STUDENT SAMPLE – The Crisis of Masculinity in Superbowl Commercials | Digital Writing
Bowl commercials, we do not argue that the crisis of masculinity exists as .. From Dockers' ad “Wear the Pants” (). . The relationship between men and . Transcript: Once upon a time, men wore the pants, and wore them well. Jennifer Sey, Dockers' vice president of global marketing, was 2) How DARE men be asked to take a more active role in their relationships and homes. not the "super woman" we see portrayed in commercials and TV sitcoms. Real men are set to wear the pants again - at least if you believe the TV commercials will begin in February, with Dockers ads returning to the.
Although there are some men who respect this campaign, such as "MJM" over at the blog Parental Alienation. He shared some illuminating words: Most marketing companies target females and in so doing have no difficulty in showing men as bumbling idiots living with the competent, super wife proxy mommy who does most of the buying and household management.
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- STUDENT SAMPLE – The Crisis of Masculinity in Superbowl Commercials
The Marxist victimfemis have gotten their knickers in a bonnet over it and will be screeching sexism to the UN High Commission on Progressive Speaking and Political Correctness. In case you are an ill informed femi that was sarcasm - the organization is fictional but metaphorical. Its almost as though everywhere men are ensconced they drink their Lattes at the behest of some invisible curtain of Feminist Political Correctness hanging over them that has taken their family jewels and done something to them that is not in keeping with good breeding.
I'll buy some more Dockers, I've been a fan for a very long time, and be glad of the chutzpa to target men as the buyers not the "super woman" we see portrayed in commercials and TV sitcoms. An interesting perspective, to say the least.
But as FBomb reader Maren Hanna noticed: I understand the Ad is meant to be taken lightheartedly, but it does raise some interesting questions. The Ad is obviously discriminatory towards gay men, and those who don't fit into the norm of masculinity, as well as women. Patriarchy is damaging for men too, because it forces them into tiny boxes. Not only does this ad make some very strange parallels, what exactly does a plastic fork have to do with being a man? Also, androgyny causes children to misbehave, and cities to crumble?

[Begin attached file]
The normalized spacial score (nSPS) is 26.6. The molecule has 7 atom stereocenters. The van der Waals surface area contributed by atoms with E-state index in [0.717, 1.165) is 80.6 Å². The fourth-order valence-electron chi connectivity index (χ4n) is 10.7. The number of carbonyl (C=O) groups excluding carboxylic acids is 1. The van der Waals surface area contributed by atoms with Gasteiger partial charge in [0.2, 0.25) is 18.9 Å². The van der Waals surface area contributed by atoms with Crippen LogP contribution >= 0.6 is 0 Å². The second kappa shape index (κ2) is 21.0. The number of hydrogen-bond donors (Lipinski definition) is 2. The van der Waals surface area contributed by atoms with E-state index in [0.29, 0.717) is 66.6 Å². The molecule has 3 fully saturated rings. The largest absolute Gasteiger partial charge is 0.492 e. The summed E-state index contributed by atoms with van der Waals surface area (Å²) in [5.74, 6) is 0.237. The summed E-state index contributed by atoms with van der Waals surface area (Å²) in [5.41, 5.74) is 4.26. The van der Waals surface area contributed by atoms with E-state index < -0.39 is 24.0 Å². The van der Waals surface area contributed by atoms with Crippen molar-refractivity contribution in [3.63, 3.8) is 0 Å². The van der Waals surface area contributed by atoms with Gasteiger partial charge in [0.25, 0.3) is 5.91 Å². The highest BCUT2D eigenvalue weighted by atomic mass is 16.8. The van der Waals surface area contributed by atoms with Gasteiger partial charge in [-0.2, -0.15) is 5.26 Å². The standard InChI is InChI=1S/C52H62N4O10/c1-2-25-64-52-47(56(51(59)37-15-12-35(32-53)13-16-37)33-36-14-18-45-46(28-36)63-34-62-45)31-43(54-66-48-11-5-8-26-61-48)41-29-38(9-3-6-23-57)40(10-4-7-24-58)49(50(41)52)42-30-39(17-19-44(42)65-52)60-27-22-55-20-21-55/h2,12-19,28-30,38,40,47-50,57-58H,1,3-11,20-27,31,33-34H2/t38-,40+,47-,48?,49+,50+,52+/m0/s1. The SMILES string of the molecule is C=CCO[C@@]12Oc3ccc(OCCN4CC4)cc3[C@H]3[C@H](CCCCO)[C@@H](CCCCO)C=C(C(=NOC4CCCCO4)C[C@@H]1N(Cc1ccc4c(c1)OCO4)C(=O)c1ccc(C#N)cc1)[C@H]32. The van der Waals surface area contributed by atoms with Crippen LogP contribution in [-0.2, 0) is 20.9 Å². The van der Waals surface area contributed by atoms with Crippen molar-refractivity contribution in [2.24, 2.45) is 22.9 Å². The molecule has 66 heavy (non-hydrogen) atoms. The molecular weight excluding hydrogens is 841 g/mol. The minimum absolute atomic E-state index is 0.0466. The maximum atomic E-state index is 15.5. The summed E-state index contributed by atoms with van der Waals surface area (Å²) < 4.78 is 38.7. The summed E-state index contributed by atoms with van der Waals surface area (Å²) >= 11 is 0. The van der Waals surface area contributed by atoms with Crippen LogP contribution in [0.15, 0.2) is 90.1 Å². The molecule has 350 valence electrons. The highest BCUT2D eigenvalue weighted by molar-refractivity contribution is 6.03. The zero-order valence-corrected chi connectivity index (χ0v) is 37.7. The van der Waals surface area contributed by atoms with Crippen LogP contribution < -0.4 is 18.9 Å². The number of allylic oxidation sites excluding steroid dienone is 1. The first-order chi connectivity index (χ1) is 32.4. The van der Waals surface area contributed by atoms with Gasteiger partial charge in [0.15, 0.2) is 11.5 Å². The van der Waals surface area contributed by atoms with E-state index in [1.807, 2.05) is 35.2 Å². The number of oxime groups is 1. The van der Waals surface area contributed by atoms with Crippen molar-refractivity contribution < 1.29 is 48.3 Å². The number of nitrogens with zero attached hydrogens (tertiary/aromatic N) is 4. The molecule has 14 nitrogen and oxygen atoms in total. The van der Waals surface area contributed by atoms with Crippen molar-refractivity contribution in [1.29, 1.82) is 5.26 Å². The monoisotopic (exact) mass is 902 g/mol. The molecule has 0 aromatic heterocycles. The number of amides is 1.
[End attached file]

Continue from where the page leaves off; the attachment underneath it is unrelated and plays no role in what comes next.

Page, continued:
I questioned what this says about American popular culture.
These messages expressed in the commercials I observed themes of how the man can be in control, regain control, or control another human to assert his control in his life, as discussed in previous paragraphs. Shown below are examples of some of the commercials that pertain to the themes. I found two explicit examples of this. There is a group of men singing in a field about wearing no pants, while only wearing t-shirts and undergarments.
This statement is commonly used as a double meaning, referring to the power dynamic in relationships. Ultimately meaning who has the power and control over their significant other. This statement made in the commercial suggests an innuendo that men wear the pants and need to take control, not just in the power dynamic within relationships but also in every aspect of their lives.
The voice that makes this claim is highly masculine. The demeanor is demanding, authoritative and deep, suggesting the other men in the commercial should look up to and aspire to be this individual. The last image audiences are left with at the end of the commercial is of a well-built muscular man who is wearing pants, when the men who are not wearing pants tend to be less fit and more out of shape.
The muscular man with pants on in the end is considered a real man while the men in the field not wearing pants are shown as the opposite, not masculine.
This suggests that real men are supposed to be buff and in shape and those who are not, do not have control and power in their lives. A man pulls into a parking space at his workplace; a second later, another car pulls up next to him.
Wear The Pants